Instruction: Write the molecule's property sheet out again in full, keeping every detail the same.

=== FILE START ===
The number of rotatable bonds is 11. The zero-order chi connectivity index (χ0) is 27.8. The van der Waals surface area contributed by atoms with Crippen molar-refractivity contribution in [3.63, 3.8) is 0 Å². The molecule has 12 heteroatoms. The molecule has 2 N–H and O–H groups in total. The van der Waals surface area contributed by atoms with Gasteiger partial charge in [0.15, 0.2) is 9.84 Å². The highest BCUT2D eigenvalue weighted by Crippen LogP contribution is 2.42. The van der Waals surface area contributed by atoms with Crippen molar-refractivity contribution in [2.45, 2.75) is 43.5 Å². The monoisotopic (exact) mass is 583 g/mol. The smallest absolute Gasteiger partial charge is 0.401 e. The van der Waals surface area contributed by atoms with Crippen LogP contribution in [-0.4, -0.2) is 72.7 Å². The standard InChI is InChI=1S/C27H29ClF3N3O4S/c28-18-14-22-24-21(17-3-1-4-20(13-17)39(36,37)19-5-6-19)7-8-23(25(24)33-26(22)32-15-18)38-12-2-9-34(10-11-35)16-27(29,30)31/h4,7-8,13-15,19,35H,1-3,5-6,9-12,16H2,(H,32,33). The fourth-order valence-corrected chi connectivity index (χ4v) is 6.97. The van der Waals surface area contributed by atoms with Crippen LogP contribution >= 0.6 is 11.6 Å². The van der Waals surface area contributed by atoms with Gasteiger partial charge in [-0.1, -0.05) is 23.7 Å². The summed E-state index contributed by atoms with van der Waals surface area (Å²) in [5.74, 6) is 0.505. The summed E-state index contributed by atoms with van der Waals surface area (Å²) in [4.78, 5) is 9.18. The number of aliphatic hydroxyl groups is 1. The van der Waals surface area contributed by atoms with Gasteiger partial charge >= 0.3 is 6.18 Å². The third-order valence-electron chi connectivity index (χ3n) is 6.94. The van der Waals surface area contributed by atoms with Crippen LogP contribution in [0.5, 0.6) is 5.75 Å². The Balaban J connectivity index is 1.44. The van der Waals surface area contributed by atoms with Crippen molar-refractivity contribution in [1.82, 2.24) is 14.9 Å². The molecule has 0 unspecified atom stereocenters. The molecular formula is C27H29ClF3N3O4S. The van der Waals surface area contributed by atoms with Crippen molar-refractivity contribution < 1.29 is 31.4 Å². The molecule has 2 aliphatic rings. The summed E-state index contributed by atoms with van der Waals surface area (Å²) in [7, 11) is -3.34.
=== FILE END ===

The number of rotatable bonds is 11. The zero-order chi connectivity index (χ0) is 27.8. The van der Waals surface area contributed by atoms with Crippen molar-refractivity contribution in [3.63, 3.8) is 0 Å². The molecule has 12 heteroatoms. The molecule has 2 N–H and O–H groups in total. The van der Waals surface area contributed by atoms with Gasteiger partial charge in [0.15, 0.2) is 9.84 Å². The highest BCUT2D eigenvalue weighted by Crippen LogP contribution is 2.42. The van der Waals surface area contributed by atoms with Crippen molar-refractivity contribution in [2.45, 2.75) is 43.5 Å². The monoisotopic (exact) mass is 583 g/mol. The smallest absolute Gasteiger partial charge is 0.401 e. The van der Waals surface area contributed by atoms with Crippen LogP contribution in [-0.4, -0.2) is 72.7 Å². The standard InChI is InChI=1S/C27H29ClF3N3O4S/c28-18-14-22-24-21(17-3-1-4-20(13-17)39(36,37)19-5-6-19)7-8-23(25(24)33-26(22)32-15-18)38-12-2-9-34(10-11-35)16-27(29,30)31/h4,7-8,13-15,19,35H,1-3,5-6,9-12,16H2,(H,32,33). The fourth-order valence-corrected chi connectivity index (χ4v) is 6.97. The van der Waals surface area contributed by atoms with Crippen LogP contribution >= 0.6 is 11.6 Å². The van der Waals surface area contributed by atoms with Gasteiger partial charge in [-0.1, -0.05) is 23.7 Å². The summed E-state index contributed by atoms with van der Waals surface area (Å²) in [5.74, 6) is 0.505. The summed E-state index contributed by atoms with van der Waals surface area (Å²) in [4.78, 5) is 9.18. The number of aliphatic hydroxyl groups is 1. The van der Waals surface area contributed by atoms with Gasteiger partial charge >= 0.3 is 6.18 Å². The third-order valence-electron chi connectivity index (χ3n) is 6.94. The van der Waals surface area contributed by atoms with Crippen LogP contribution in [0.5, 0.6) is 5.75 Å². The Balaban J connectivity index is 1.44. The van der Waals surface area contributed by atoms with Crippen molar-refractivity contribution in [1.82, 2.24) is 14.9 Å². The molecule has 0 unspecified atom stereocenters. The molecular formula is C27H29ClF3N3O4S. The van der Waals surface area contributed by atoms with Crippen molar-refractivity contribution < 1.29 is 31.4 Å². The molecule has 2 aliphatic rings. The summed E-state index contributed by atoms with van der Waals surface area (Å²) in [7, 11) is -3.34.